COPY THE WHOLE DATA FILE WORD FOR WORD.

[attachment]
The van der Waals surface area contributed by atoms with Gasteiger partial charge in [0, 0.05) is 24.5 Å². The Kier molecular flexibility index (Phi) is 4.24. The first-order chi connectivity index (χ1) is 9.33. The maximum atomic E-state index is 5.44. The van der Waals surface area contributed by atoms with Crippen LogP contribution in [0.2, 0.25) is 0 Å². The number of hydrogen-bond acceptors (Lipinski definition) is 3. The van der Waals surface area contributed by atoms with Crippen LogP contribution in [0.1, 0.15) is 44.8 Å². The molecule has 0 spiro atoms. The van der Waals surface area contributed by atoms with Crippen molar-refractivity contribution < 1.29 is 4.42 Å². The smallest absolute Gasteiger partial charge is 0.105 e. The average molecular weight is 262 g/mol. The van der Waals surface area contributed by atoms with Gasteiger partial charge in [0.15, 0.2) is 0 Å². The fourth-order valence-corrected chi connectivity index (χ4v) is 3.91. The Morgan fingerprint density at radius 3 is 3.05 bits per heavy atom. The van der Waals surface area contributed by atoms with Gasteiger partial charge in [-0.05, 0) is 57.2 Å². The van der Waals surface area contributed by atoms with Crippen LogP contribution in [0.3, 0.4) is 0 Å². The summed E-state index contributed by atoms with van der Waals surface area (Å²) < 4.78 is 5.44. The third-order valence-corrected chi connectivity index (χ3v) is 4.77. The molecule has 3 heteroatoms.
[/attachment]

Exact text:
The van der Waals surface area contributed by atoms with Gasteiger partial charge in [0, 0.05) is 24.5 Å². The Kier molecular flexibility index (Phi) is 4.24. The first-order chi connectivity index (χ1) is 9.33. The maximum atomic E-state index is 5.44. The van der Waals surface area contributed by atoms with Crippen LogP contribution in [0.2, 0.25) is 0 Å². The number of hydrogen-bond acceptors (Lipinski definition) is 3. The van der Waals surface area contributed by atoms with Crippen LogP contribution in [0.1, 0.15) is 44.8 Å². The molecule has 0 spiro atoms. The van der Waals surface area contributed by atoms with Crippen molar-refractivity contribution < 1.29 is 4.42 Å². The smallest absolute Gasteiger partial charge is 0.105 e. The average molecular weight is 262 g/mol. The van der Waals surface area contributed by atoms with Gasteiger partial charge in [0.15, 0.2) is 0 Å². The fourth-order valence-corrected chi connectivity index (χ4v) is 3.91. The Morgan fingerprint density at radius 3 is 3.05 bits per heavy atom. The van der Waals surface area contributed by atoms with Gasteiger partial charge in [-0.05, 0) is 57.2 Å². The van der Waals surface area contributed by atoms with Crippen LogP contribution in [0.3, 0.4) is 0 Å². The summed E-state index contributed by atoms with van der Waals surface area (Å²) < 4.78 is 5.44. The third-order valence-corrected chi connectivity index (χ3v) is 4.77. The molecule has 3 heteroatoms.